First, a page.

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Dec 21, 2012

Even with bond relief, Belize faces potential fiscal cliff

Dean Barrow

The Prime Minister mentioned that the deal was struck primarily because the Speaker of the House, Michael Peyrefitte, intervened where the team couldn’t. But each rousing speech was ended with sobering declarations. The bond is just one issue that the country is facing. Belize is facing tough financial times and balancing the budget, finding capital to grow the economy are just some of headaches that the government faces in 2013. The Prime Minister, the team members, including the Financial Secretary Joe Waight said so at the press conference.


Prime Minister Dean Barrow

“Into this picture not too very long ago stepped the Honorable Michael Peyrefitte; whose reach it seems is as great as his height and his breadth. Mike has a client in New York and when he went up there for Park Fest and met with his client, he was introduced to Mr. A.J. Mediratta, who as I said represented Greylock—one of the co-chairs of the committee and who really was the key person for the creditor committee; really was the moving force; the driving force behind the creditor committee. After Mister Mediratta was introduced to Mike and they struck up a relationship, Mike the speaker, acted like a kind of back channel, if you will, and would convey various messages to me from Mr. Mediratta. After Mark and I discussed it further though, we agreed that since ultimately it was all on me if we failed, the people of this country would lay blame squarely at my feet. It was agreed that I should take the chance, take the plunge and actually get involved with face to face negotiations with Mister Mediratta. I got involved through as I said, the Speaker and ultimately the full support of Ambassador Espat and that’s how we came to the point where we have been able to secure a deal.”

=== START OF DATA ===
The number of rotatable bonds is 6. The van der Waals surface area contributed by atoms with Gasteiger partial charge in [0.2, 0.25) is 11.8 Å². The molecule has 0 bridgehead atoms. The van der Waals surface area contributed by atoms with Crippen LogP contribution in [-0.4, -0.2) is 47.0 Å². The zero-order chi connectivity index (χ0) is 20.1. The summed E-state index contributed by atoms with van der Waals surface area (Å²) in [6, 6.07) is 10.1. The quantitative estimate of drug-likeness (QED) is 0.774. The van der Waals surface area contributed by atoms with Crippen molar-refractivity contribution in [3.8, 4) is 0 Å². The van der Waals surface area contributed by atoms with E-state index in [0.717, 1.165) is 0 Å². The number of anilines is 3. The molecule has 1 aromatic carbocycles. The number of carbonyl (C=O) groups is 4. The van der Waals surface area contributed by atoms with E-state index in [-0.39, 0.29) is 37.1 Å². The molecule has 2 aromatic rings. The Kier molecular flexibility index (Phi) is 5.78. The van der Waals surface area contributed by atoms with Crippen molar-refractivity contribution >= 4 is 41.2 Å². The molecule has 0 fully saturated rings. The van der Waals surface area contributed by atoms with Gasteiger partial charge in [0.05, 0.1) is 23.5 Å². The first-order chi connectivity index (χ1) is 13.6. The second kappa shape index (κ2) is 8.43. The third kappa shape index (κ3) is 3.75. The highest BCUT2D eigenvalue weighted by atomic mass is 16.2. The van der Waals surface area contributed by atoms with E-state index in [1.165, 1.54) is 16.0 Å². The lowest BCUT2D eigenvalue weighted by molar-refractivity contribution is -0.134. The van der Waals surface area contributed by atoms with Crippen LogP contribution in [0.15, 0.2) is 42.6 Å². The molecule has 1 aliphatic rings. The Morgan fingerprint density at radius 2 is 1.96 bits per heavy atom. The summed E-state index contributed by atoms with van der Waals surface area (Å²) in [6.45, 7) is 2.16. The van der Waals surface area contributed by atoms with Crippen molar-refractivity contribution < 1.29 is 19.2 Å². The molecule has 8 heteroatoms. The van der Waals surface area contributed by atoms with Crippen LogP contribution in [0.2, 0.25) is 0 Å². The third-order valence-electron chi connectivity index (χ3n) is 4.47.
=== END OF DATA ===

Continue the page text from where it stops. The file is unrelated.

Jose Sanchez

“I know you can’t speak specifics; however, can you say if they are looking at—initially there were step up interest rates for some years. Are we looking at rates being decreased over many years? what are we looking at?”


Prime Minister Dean Barrow

“Well as I said, we certainly expect that there is going to be a reduction in the coupon rates. Now, how that ultimately plays out in terms of the actual numbers is a matter for finalization when the term sheet is agreed and made public.”


Mark Espat

Mark Espat

“I can say what the Prime Minister has said; that the debt relief that we will be getting as part of what has been agreed to in principle between the Prime Minister and Mister Mediratta and as a consequence between Belize and the creditor committee will be material, consequential significant savings compared to what we would have paid without this exercise. The debt relief is significant, it will provide material measurable relief and it will allow as the governor said and the financial secretary said, it will allow a period for macro-economic consolidation and expansion so that we will be able to meet these new terms. The Prime Minister has always said and the government’s position in negotiations have been seeking sustainability so that we do not have to do this a third time. And I believe that the terms will get us—if not there, very close—to that point in addition to the other things that we need to do.”


Glen Ysaguirre